In the Pictorial Code
Quetzal Art Center proudly presents a solo exhibition by David Maljković titled In the Pictorial Code.
At the core of Maljković’s practice is a regimented exploration of formalist concerns. Whilst narrative is the driving element at the origin of a project, the artist’s varied means of visual implementation consistently and profoundly modifies and compromises its supremacy, whether that is through photography, video, sculpture, installation, collage or painting. The process of construction within a set of formal directives encrypts his narratives and postulates what he describes as a new semantic logic. Virtually all of Maljkovic’s work is engaged with historical and technological markers that are characterized by situations both local and universal. In each, the erosion and corruption of memory are the subjects that are left to the viewer.
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David Maljković, 'In the Pictorial Code', 2021. Oil on canvas, 130 x 162 cm (photo: Hrvoje Franjiç)
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David Maljković, 'An Ancient Visitor', 2022. Oil on canvas, 89 x 116 cm (photo: Hrvoje Franjiç)
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David Malkjović, 'Two Models', 2022. Oil on canvas, 114 x 146 cm (photo: Hrvoje Franjiç)
In the Pictorial Code presents recent works that play with the idea of painting as a guardian of time and the painter’s position as its witness. The exhibition establishes a marking system that embodies the image’s position within the author’s practice, and also tracks its displacement into other media. In recent works, this mediating role of different media is in the background, while the return to the language of painting assumes the right of precedence. This immersion in the painting process and the painting language itself is realized through the processes of expanding, narrowing and overlapping the syntax of the painting and its protagonists. The very effects of that language are separated from the motive, and on the other hand, they are looking for its rightful place. Motifs become characters, and their roles change in the construction of painting itself.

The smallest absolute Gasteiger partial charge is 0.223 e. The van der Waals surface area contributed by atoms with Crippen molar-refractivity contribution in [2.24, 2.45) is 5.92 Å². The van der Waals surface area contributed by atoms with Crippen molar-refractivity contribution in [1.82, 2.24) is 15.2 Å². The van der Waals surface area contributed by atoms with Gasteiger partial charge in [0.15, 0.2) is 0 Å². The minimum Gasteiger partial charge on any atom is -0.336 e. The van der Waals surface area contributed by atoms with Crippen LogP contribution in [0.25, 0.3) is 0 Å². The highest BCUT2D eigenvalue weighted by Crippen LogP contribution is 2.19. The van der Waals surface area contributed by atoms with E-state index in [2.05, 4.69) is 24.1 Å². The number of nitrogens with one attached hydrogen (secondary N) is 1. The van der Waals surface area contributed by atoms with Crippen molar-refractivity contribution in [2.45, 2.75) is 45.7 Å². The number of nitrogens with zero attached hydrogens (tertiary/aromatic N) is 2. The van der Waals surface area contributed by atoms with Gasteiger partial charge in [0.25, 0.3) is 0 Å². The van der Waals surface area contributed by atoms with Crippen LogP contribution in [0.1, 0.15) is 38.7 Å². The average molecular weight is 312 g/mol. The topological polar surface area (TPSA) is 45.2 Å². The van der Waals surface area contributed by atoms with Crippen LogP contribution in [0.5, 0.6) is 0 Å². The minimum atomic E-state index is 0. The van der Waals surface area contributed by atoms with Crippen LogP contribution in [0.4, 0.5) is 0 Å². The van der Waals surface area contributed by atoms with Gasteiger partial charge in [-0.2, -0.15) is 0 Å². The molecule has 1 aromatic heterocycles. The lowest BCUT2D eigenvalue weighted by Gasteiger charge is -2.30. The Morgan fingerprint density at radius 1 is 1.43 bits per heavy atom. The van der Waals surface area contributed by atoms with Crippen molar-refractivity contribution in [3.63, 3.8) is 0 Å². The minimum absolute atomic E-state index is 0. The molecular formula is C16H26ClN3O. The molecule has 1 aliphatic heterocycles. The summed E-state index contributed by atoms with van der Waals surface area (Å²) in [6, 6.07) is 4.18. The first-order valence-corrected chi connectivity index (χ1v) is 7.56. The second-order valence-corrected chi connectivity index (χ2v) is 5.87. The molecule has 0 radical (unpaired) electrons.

At first glance, the selections of motifs act as metaphorical platforms on which (or around which) they are objectified and become painting understood in a broader sense. Namely, these motifs take on their secondary being and become signs whose content, as well as their mutual relations, are positioned and moderated precisely by the painting process. In that pictorial landscape, the exhibition opens panoramically to allow our eye to meander between objects and paintings. The materiality of the pictorial code itself is not contained exclusively in the painting; it can be found across the artist’s practice. From painting to painting, from painting to object, the eponymous code behaves differently. However, pictoriality is constant and the key to their reading.
To raise your curiosity we would like to share David Malkjovic’s video, that takes you on a fictional journey through the exhibition, exploring his new body of work.
David Maljković was born in Rijeka, Croatia. He studied at the Academy of Fine Arts at the University of Zagreb and the Rijksakademie in Amsterdam, and is currently based in Zagreb. Among Maljković’s selected solo exhibitions are: The Renaissance Society, Chicago; Palais de Tokyo, Paris; Kunstmuseum Sankt Gallen; BALTIC Centre for Contemporary Art, Gateshead; GAMeC, Bergamo; CAC Vilnius; Sculpture Center, New York; Kunsthalle Basel; Van Abbemuseum, Eindhoven; Secession, Vienna; Museo Reina Sofia, Madrid; Whitechapel, London; CAPC Musee d’art Contemporain, Bordeaux; and MOMA PS1. His work has been exhibited in museums such as Kunsthaus Bregenz; MAXXI Rome; MUSAC Museo de Arte Contemporáneo de Castilla y Léon, Spain; The Power Plant, Toronto; Wiels Contemporary Art Centre, Brussels; and Centre Pompidou, Paris. He has participated in numerous large-scale group shows, including the 11th Gwangju Biennale; 56th Biennale di Venezia; La Triennale, Paris; the 29th Sao Paulo Biennial; 11th and 9th Istanbul Biennial; the 4th Tirana Biennial; and the 5th Berlin Biennale, among others. His works are part of major public collections, such as Centre Pompidou, Paris; MUMOK, Vienna; Museo Reina Sofia, Madrid; MOMA, New York; Stedelijk Museum, Amsterdam; and the Tate Collection, London.
With thanks to Annet Gelink – Rialto 6, Lisbon – Sprüth Magers – T293, Rome